In'the presentinstance all of the useful qualities of molybdenum disulfide are obtained by-surface coating while the physical properties'ofthe rubber compound are not changed in anyresp'ect due to the thin surface layerof the molybdenum disulfide whichis present. This is a very important and necessary feature-of the invert tion since it is imperative that the resilient characteristics of the rubber be maintainedif a satisfactory'blade is to be produced.

The present inv'ention maybe used in connectionwith all mannerof rubber compoundsand one of such-compounds has a recipe as follows; v

I v Parts Master batch (see below) 122.20

N-cyclohexyl 2 oenzothiazole sulfonamide (accelerator) 165 Tet-ramethyl thiuram disulfide (accelerator) .16 Sulfur (predispersed) 2.05 Dialkyl substituted paraphenylene diamine 1.15

Total 126.21

The recipe for the master batch isformulated as follows:

Total 100.00

The master batch is first mixed together in an internal mixer of the Banbury type at 200 F. to 225 F. for

about 10 minutes, and is sheeted out on a mill into a one-eighth inch thick sheet. The sheet is then extruded through a screen to remove any foreign particles. This screened material is again sheeted and stored. This sheet is next added to the'other ingredients on a'"mil1 to obtain a homogeneous dispersion of materials. All mills are water cooled and maximum temperatures are-held below 200 F.,'p-r eferably F. Weighted'slugs of this material are placed in a properly treated mold wherein a light coat of mold lubricant, for example a spray of liquid soap or the like, is applied tothe surface of the mold. The slugs as previously stated are compression molded at 287 F. for about 2 /2 minutes. 'In this connection the precure may extend to 4 minutes although I prefer the lesser time treatment. 7 Thereafter, the compound is dusted as noted and finish cured in a mold at 287 'F. or in a hot air ovenat' 300 F.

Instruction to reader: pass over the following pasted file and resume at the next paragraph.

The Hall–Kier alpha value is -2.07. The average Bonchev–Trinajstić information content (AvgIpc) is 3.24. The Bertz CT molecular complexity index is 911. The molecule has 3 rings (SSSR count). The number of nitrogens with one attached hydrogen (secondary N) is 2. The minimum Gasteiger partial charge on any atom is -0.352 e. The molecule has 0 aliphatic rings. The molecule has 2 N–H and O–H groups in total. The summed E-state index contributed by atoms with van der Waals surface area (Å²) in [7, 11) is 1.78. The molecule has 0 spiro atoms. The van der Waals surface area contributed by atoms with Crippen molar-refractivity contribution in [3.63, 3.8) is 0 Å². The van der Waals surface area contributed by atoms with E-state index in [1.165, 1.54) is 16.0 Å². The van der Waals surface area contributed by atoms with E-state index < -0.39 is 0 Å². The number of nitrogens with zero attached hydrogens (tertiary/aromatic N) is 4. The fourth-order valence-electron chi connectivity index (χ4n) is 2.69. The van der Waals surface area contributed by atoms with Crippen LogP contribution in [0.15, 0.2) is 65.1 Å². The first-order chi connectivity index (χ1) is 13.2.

In all instances the above recipe yields a highly resilient, age-resistant rubber material of high quality. It is apparent that deviations in the formulation with respect to accelerators, antioxidants and the like are well known in the art and form no part of the invention which -is specifically directed to the surface treatment with molybdenum disulfide and to the method of obtaining adhesion of the material to the surface.

The invention set forth herein may be usedin all types and designs of blades using varying types of supports. For example, the invention may be used in'connection with the blades disclosed in Patents 2,920,335, 2,888,702, 2,634,446, 2,65l,800 etc., and SerialNo. 829,250, assig ned to the assig'nee or the present invention.

' While the embodiments of the present invention as herein disclosed constitute preferred forms, it is to be understood thatother forms might be adopted.

7 Whatis claimed is as follows: